Amen to that.

Then again, the president has demonstrated already a penchant for dishonoring the judiciary … such as when he questioned whether a federal judge could adjudicate a case involving Trump University “because he’s a Mexican”; the judge, by the way, was born in Indiana to Mexican-American parents. Or when he referred to a “so-called judge” who struck down Trump’s ban on Muslims entering the United States.

Trump said Arpaio was convicted of “doing his job.” The crowd in Phoenix roared.

Actually, Mr. President, “Sheriff Joe” was convicted of ignoring what a judge told him to do. We are, after all, a nation of laws.

Isn’t that right?

Get set to watch further politicization of federal judiciary

Now there are “reports” that Anthony Kennedy is considering an end to his judicial career.

The Supreme Court associate justice’s retirement, if it comes next week as some are thinking it might, is going to produce something I suspect the nation’s founders didn’t anticipate when they wrote the U.S. Constitution.

That would be the extreme politicization of the judicial selection process.

Those silly men. Sure, they were smart. They weren’t clairvoyant.

The present-day reality is that the process has become highly political. When did politics play such a key role in selecting these jurists? It’s hard to pinpoint the start of it all. Some might suggest it began with President Reagan’s appointment in 1987 of Robert Bork to succeed Lewis Powell, who had retired. The Senate would reject Bork largely on the basis of his vast record of ultraconservative writings and legal opinions.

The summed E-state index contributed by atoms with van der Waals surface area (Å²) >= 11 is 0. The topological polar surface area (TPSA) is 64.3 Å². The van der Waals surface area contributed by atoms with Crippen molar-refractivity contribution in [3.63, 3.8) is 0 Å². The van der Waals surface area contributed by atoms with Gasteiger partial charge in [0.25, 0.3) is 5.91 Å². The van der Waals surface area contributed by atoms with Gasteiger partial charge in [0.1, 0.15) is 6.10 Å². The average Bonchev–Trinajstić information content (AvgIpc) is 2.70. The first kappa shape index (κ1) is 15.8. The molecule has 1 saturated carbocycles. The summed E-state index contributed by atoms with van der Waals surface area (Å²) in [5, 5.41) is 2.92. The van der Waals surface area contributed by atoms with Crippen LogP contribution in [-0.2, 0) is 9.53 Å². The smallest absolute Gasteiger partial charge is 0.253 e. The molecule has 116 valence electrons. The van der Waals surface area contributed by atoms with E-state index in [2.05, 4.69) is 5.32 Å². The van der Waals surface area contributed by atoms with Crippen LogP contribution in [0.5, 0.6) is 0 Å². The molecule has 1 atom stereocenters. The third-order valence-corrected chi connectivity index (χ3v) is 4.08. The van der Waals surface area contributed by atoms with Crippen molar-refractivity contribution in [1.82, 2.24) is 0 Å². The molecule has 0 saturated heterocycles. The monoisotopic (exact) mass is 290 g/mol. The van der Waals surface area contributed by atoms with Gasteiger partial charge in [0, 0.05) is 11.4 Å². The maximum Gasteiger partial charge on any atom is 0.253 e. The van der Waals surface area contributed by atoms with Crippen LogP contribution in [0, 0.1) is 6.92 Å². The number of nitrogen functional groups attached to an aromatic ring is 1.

Clarence Thomas’s nomination in 1991 by President George H.W. Bush also produced plenty of fireworks, owing to the testimony of Anita Hill, who accused Thomas of sexual harassment and assorted acts of impropriety.

On and one it has gone, through Democratic and Republican administrations ever since.

The founders wrote a provision into the Constitution that allows federal judges to get lifetime appointments. The idea was to remove politics from their legal writings. Indeed, some judges have taken seats on the U.S. Supreme Court with their presidential benefactors expecting them to toe a philosophical line, only to be disappointed when they veer along uncharted judicial trails.

It’s too early to tell whether Justice Neil Gorsuch will fall into that pattern. He was Donald J. Trump’s initial pick for the high court. The president might get to make another appointment quite soon. Then again, maybe not.

Whenever that moment arrives, you can take this to the bank: The next Supreme Court pick is going to ignite a whopper of a political fight if one side of the Senate sees a dramatic shift in the court’s ideological balance.

Something tells me the founders might not have anticipated these judicial nominations would come to this.

More ‘so-called judges’ deal blow to travel ban

Donald J. Trump stepped into a serious political minefield when he labeled a federal jurist who disagreed with his ban on Muslims entering this country a “so-called judge.”